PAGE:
Disability-friendly housing development

Disability-friendly housing development

Dementia is a disability that will make Germany struggling in the foreseeable future. It is estimated that around three million people with dementia will live in Germany by 2050 (Link: PDF). To enable these people to live a normal life, the apartment must be made accessible.

When it comes to disability, many people imagine a wheelchair user. In the future, consumers will have to think about the term disability for the older generation. Millions of old people will need help.

This help requires rethinking and changing society. That people are getting older, has been known for years. But getting old brings many challenges - one of them is dementia. Since not every patient can be brought to a home, it needs to be reconstructed at home.

Information on dementia

Dementia is a neurological condition in which people lose cognitive and progressive abilities. In later stages, one loses the ability to deal with everyday life and, finally, a loss of personality.

Dementia basically distinguishes between two stages:

  1. Primary dementia : Independent disease, which includes Alzheimer's.
  2. Secondary dementia : The result of another disease, Parkinson's for example.

Dementia-induced restrictions require adapted living space so that people with disabilities can continue to live at home. A large part of the dementia patients lives at home and is cared for by relatives. However, care without barrier-free housing is problematic.

Statistics on the topic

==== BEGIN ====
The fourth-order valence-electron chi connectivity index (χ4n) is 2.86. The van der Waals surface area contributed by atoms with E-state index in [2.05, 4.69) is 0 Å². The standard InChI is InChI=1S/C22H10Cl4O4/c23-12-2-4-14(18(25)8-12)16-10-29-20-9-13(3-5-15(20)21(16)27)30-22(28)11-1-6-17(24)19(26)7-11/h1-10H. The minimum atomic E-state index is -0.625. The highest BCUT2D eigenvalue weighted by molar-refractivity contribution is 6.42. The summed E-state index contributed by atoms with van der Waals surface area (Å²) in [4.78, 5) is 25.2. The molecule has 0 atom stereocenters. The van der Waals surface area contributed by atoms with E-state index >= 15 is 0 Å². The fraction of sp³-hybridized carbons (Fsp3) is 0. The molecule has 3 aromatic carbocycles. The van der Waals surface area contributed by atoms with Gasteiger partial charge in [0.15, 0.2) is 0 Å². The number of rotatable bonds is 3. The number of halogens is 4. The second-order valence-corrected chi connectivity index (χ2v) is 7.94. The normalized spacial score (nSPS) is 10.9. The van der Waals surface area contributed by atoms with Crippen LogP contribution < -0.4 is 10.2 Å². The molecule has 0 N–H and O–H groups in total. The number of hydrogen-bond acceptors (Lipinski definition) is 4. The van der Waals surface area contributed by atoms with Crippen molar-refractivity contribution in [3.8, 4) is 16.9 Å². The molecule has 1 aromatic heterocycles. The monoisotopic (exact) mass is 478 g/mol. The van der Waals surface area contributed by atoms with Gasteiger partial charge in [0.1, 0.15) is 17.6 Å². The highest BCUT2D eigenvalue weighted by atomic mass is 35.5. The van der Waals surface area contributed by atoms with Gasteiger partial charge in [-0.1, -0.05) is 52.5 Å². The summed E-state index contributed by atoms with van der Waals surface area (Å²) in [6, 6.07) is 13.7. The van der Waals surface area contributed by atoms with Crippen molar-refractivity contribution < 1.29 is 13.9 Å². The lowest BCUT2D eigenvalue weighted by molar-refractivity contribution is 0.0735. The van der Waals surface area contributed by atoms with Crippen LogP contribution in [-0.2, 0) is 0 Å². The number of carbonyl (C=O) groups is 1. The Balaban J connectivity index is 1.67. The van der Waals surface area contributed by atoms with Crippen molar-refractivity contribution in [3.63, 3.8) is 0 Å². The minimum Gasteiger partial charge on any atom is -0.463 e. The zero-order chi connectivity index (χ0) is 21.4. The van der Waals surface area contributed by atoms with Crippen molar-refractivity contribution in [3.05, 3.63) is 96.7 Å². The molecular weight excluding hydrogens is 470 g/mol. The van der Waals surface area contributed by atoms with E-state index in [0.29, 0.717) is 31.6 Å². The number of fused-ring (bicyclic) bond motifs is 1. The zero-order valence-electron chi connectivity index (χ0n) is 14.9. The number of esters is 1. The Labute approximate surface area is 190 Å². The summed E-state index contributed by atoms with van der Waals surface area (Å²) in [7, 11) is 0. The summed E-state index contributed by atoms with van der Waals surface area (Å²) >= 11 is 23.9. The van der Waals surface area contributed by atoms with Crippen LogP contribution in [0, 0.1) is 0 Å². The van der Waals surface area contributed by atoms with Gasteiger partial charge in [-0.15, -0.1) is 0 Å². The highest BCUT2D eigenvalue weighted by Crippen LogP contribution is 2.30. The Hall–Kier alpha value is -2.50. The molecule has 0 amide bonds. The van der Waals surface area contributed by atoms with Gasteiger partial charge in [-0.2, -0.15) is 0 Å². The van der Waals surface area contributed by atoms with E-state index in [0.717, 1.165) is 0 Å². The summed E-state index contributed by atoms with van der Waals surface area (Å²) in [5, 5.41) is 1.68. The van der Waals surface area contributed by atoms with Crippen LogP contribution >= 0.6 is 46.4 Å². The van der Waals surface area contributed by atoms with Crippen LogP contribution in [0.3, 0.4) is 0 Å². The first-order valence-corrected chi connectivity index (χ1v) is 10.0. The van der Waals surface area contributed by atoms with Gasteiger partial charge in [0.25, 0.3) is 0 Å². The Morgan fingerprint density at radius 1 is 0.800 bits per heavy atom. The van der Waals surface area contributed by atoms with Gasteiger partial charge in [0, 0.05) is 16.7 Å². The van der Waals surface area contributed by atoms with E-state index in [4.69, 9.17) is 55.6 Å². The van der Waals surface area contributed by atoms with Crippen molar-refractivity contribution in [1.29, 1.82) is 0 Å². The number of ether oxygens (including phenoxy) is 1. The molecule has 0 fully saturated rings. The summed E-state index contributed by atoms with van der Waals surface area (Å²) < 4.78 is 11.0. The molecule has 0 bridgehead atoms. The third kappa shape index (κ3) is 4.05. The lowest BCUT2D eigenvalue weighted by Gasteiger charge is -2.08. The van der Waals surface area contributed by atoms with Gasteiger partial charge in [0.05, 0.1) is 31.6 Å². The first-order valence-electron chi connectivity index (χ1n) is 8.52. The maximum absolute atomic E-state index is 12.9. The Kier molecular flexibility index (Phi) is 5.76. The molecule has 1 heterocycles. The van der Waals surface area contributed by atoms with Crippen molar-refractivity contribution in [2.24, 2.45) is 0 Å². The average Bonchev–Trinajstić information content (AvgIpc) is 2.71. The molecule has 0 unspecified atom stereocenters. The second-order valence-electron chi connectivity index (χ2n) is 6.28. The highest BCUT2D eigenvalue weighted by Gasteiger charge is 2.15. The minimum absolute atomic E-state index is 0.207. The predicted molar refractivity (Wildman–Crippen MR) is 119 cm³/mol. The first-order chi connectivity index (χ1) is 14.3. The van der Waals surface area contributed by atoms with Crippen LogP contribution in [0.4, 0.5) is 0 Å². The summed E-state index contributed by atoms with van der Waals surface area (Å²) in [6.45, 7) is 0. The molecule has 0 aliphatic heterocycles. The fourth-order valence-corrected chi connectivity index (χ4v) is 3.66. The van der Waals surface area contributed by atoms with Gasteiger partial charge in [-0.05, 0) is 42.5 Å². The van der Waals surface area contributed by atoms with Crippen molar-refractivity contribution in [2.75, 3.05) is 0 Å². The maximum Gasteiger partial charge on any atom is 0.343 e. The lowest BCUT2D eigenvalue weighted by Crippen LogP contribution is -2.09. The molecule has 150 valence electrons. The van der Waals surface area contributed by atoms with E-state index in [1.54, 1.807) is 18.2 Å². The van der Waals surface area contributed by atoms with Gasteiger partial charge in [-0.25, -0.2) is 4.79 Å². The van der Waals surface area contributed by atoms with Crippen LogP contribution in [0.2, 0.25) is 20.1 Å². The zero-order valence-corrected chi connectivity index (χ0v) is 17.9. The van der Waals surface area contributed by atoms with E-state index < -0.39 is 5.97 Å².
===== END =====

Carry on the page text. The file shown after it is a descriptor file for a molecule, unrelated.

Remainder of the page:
Forecast for the development of long-term care worldwide in the period from 2010 to 2050

Year Total population (in millions) People in need of care ( in millions) Prevalence of long-term care (percentage) Long-term care dependency compared to 2000 (in percent)
2010 6,833 350 5.1 20
2030 8,286 488 5,9 68
2050 9,337 614 6,6 110

Source: Alzheimer's Disease International (Worldwide)

When your own home becomes an obstacle

Your own home is a landmark and a reminder to many people. Here they grew up, experienced beautiful moments and shared with other people. Extracting from one's own home to be cared for in a home deprives dementia patients of their usual familiarity.

The withdrawal of intimacy is especially great in people with dementia. Dementia is equal to disorientation. Consequently, it is not a suitable solution to deprive this group of their usual habitat, because it is unsuitable for them. Instead, relatives have to adjust the apartment accordingly.

The adaptation of the apartment ranges from simple assistance to major renovations. Simple measures can be, for example, the signage of the apartment, if the nursing case already suffers from disorientation. Seton has a large selection of pictograms and stainless steel signs that are suitable for this purpose. Relatives can use the signs to signal to a patient with dementia where there are stairs, which room is behind a door and draw attention to danger.

One of the more complex measures is, for example, the conversion of the wet room into a barrier-free bathroom. It is equipped with handholds, modern lighting and a floor covering on which the patient can not slip on.

The classic living problems of dementia patients

Dementia patients have special requirements for their living space. They can pose a danger to themselves or to other people, usually unconsciously. Dangers can come from detergents, poisonous plants or drugs that are confused and inadvertently consumed. Lower temperature sensation can cause dementia patients to burn while bathing. Untrimmed faucets or forgotten candles can cause flooding or house fires.